Random but not…

Beliefs, non-beliefs, just a random set of posts, but never controversial and never, ever wrong! It is amazing the diversity of Christian belief all claimed to be based on Scripture. That should tell us something about what God is looking for, and it does not seem to be ‘correctness’. The law and the prophets hung on two commandments, and I suspect the newer covenant likewise. It would be easier at one level if it all hung on right beliefs, but I guess given the huge amount of disagreement we might all come a cropper. And centring everything in on love for God and for those close and those far just highlights that I do not need greater understanding simply a bigger space for yieldedness to the Holy Spirit.

So randomly let me jump to the new heaven and new earth. ‘In the beginning (when) God created…’ I love that chapter with its major opposition to similar creation myths from the surrounding cultures. In it certain aspects of science might not be ‘corrected’ but deviant views of the divine certainly are. The whole of creation as a Temple, a place where God dwells and the image not made of wood or stone but of the very dust of the earth that is inbreathed by God. So profound – earthly creatures, image of God.

Those two elements are intrinsic to humanity and when we lose either it seems to me that we fall short of the glory of God – when we lose either or treat people as less than either we ‘sin’: miss the mark of being human. The wonder of the encounter with Jesus is that we no longer see anyone according to previous culture-shaped categories. Of the earth – super-spirituality is not something to be admired nor intimidated by, and we see in Paul a hesitation to talk about experiences that were clearly ‘other worldly’. We are of the earth and have a wonderful calling to be access points for heaven to touch this world. We are inbreathed by the Spirit to become resources for anyone that comes across our path (I am thinking currently about ‘presence’ being a better way to describe our calling rather than ‘power’).

It is strange that many people have this belief of the future is some sort of disembodied life in heaven without the physicality of either body or creation. Such a view suggests God began something and then seems to give up on the conclusion of that ‘project’. [Heaven and earth is a ‘merism’ for the whole of creation. A merism is something that takes the extremes and includes everything in between – I searched ‘high and low’ does not mean I did not search in the ‘middle’!] ‘I saw a new heaven and a new earth’ (and with the sense of ‘re-newed’: kainos not neos being the adjective). We pray for the coming of the ‘kingdom’ to earth… Jesus prayed that God would not take us out of here… we hope for the regeneration of all things… Jesus is the firstborn of all creation…even the trees of the fields will clap their hands – a sign of true liberation from the bondage that creation has been subjected to.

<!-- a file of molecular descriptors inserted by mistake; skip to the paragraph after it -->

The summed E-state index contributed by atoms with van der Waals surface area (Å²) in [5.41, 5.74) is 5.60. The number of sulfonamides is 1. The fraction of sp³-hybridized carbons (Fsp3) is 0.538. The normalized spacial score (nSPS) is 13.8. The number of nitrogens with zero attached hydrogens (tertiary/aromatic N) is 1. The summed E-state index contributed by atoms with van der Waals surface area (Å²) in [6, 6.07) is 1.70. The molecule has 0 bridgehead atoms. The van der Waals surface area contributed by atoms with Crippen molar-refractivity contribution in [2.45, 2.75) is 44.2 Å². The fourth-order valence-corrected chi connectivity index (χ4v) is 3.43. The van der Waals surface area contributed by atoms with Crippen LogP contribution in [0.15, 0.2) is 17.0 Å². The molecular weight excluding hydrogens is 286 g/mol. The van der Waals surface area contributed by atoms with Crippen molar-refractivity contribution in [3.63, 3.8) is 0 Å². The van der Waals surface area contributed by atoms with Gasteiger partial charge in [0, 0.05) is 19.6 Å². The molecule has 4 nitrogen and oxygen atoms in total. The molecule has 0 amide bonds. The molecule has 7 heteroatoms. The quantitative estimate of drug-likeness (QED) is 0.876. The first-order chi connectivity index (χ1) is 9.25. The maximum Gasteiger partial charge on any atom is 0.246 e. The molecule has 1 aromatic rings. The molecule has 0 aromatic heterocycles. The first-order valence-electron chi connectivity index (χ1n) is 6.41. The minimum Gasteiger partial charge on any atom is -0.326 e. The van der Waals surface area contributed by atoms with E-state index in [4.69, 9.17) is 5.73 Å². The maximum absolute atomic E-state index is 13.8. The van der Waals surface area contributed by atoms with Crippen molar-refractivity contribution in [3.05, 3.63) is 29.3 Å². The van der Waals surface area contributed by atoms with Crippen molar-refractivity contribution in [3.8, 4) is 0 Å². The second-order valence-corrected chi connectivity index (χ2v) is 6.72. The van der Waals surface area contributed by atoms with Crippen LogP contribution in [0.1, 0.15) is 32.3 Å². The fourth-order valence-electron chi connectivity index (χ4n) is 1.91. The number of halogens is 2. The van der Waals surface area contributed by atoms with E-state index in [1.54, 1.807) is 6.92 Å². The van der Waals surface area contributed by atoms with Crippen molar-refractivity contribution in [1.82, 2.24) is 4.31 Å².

‘Going to heaven’ is not a biblical hope, but one day that every tear will be wiped away, death will be no more, and God will dwell with us (if we think of a move it is not from ‘here’ to ‘there’ but from ‘there’ to ‘here’). To live in a way that fits with that hope is surely the first step in being ready to give an answer for the hope that is within us? [An Aside: there is one NT passage – with a bad translation, actually with a Greek verb that was changed in a later strand of manuscripts, from the ‘works in the earth being found / disclosed’ to the ‘works being destroyed’. Changed because with a view that came into Christianity of the devaluation of creation, it made no sense to have ‘works being found’… even some manuscripts don’t change the verb but add ‘not’ in front of it (‘not found’)!! Bad translation, change of verb by a scribe aside… Peter has already said that the former world was destroyed by water (the flood) and at the final judgement creation will be totally ‘destroyed’ by fire in the sense of totally and completely purified in a way the flood could not achieve.]

I don’t intend to pick up a course on harp playing so that I might get a starring role in the heavenly world, I personally would like a long life here as it seems that being here is the place of leverage to contribute to change (to the works that will on that day be disclosed). The transition from this age to that age does not appear to be an evolution for the new Jerusalem (a symbol both for the people of God and the whole of the new creation) has to come down, not rise up – there has always been a rival city that seeks to rise up – but if the works that come through the fire are the building blocks for the future surely there has to be some measure of random evolution in our world. To contribute to that future would be wonderful. To have the hope of going to heaven when I die would be a little less than a response to the opening verses of Scripture.

My hope is ‘he comes’ not ‘I go’. That we all together see a ‘new heaven and a new earth’. Between then and now? A contribution, maybe a tiny one, to a new creation and a new humanity.